Things That Matter

If You Don’t Know The History Of Cinco De Mayo, Here’s A Brief History Lesson Before You Celebrate The Holiday

Cinco de Mayo is upon us and while there is nothing wrong with going out and having a few margaritas with friends, it is important to know why Cinco de Mayo is even a thing. No. It isn’t Mexico’s Independence Day and for the most part, Mexicans aren’t partying it up all night like most of us do here. There are celebrations but they focus more on the history and significance of the day rather than 2 for 1 margaritas specials and bottomless chips and salsa. Let’s go ahead and break down Cinco de Mayo in a *brief* history lesson.

First, let’s just get this out of the way: Cinco de Mayo ≠ Mexican Independence Day.


If you think Cinco de Mayo is Mexican Independence Day, your history is more than half a century off. Cinco de Mayo is a day to remember and celebrate the Battle of Puebla when Mexican forces unexpectedly defeated French forces in 1862 from an attempted invasion. Mexico got their independence from Spain on Sept. 16, 1810, a full 52 years before the Battle of Puebla.

It all started in 1861 when Benito Juárez, an indigenous Zapeteco, was elected president of Mexico. However, the Mexican government was low on money and they defaulted on their debts to some European countries.


According to History, years of internal turmoil leading up to Juárez’s election left Mexico in financial ruin. He had no other option than to default on debts owed to some European powers because they just didn’t have the cash. In response, three European countries, Spain, Britain, and France, sent forces to Mexico to demand repayment on the money they had borrowed. Luckily, Juárez was able to negotiate with Spain and Britain and they abandoned their crusade and returned home. However, Napoleon III, the ruler of France at the time, saw this as an opportunity to take some land and set up shop in Mexico.

Spain, Britain, and France all deployed forces to Mexico for repayment on defaulted debt but Napoleon III of France was the only person who wasn’t willing to negotiate. Instead, he sent his forces to Mexico determined to take some land and create an empire.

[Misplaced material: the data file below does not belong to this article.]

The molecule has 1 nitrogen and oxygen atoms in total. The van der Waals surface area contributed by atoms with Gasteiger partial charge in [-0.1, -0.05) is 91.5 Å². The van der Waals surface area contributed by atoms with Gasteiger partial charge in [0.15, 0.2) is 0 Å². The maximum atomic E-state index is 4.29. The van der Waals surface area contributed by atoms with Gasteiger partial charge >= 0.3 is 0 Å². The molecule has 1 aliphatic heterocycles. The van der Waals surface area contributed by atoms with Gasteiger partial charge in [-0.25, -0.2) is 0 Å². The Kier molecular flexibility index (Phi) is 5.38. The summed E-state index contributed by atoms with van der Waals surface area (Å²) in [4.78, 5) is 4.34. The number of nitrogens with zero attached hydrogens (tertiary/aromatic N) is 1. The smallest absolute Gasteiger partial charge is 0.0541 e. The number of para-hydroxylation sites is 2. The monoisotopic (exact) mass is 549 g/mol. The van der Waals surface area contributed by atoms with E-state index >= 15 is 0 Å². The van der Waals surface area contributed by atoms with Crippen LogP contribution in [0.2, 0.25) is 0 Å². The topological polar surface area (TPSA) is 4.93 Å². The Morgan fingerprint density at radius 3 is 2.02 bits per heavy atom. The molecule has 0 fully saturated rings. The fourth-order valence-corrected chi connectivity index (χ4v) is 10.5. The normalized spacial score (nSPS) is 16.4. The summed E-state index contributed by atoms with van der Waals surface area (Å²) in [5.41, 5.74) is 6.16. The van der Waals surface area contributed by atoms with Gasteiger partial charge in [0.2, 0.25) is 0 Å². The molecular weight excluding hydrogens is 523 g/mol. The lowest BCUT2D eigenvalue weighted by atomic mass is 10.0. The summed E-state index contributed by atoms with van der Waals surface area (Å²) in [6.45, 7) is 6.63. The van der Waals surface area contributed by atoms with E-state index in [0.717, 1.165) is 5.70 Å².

The first thing France did was drive Juárez, his government, and his forces out of Veracruz by force.


According to History, with the government and military forces in retreat and expecting an instant victory, 6,000 French troops under the direction of General Charles Latrille de Lorencez began their march to Puebla de Los Ángeles.

French forces quickly began advancing onto Puebla de Los Ángeles on their way to Mexico City to continue their invasion.


Puebla, as it is known today, is located between Veracruz and Mexico City. According to The Guardian, Puebla was founded more than 500 years ago by Spaniards as a travel town since it was located between the two major cities. So, obviously, in order for the French to make it to Mexico City, they would have followed the most traveled path between the two landing them right into Puebla.

But, what the French didn’t know was that Juárez had assembled a group of 2,000 men who, led by Texas-born Ignacio Zaragoza, were ready to fight for Mexico.


The French really had no idea what was waiting for them. But, let’s not forget that the French had 6,000 troops while Mexico had only 2,000. Just by the numbers, it seemed like France was going to steamroll right through Puebla on their way to Mexico City.

When the French made it to Puebla, it was May 5, 1862 and the battle began to rage. According to History, the battle went on for less than a day before the French admitted defeat in the battle and retreated.


The Mexican troops who were both smaller in number and significantly under armed, prevailed. The French lost 500 men in the Battle of Puebla while the Mexico lost just under 100 men. The French did retreat from Puebla defeated, but it wasn’t the last time the French would take aim at this town. Between March and May of 1863, the French returned and conquered Puebla, according to Napoleon.Org. By July of 1863, French forces had taken control of Mexico City and Juárez was with his troops in San Luis Potosí and established their French empire in Mexico. It wasn’t until 1867, when Napoleon III became disillusioned with ruling Mexico, that French forces began leaving Mexico.

To this day, Mexicans remember the day of their unexpected victory with reenactments and parades.


Sure. Some people party but the point of Cinco de Mayo isn’t about drinking and partying, but remembering a time when only 2,000 Mexican forces were able to stop the conquering of Mexico by French forces.

You can watch an ABC news story about Cinco de Mayo below:


READ: White House Decides To Celebrate Cinco De Mayo A Day Early And Social Media Isn’t Having It

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The Little-Known Underground Railroad That Ran South to Mexico

Culture

The Little-Known Underground Railroad That Ran South to Mexico

Tyrone Turner / Getty Images

Latinos make up the largest minority group in the country, yet our history is so frequently left out of classrooms. From Chicano communities in Texas and California to Latinos in the civil rights movement of the 1950s and 1960s and the Underground Railroad – which also had a route into Mexico – Latinos have helped shape and advance this country.

And as the U.S. is undergoing a racial reckoning around policing and systemic racism, Mexico’s route of the Underground Railroad is getting renewed attention – particularly because Mexico (for the very first time in history) has counted its Afro-Mexican population as its own category in this year’s census.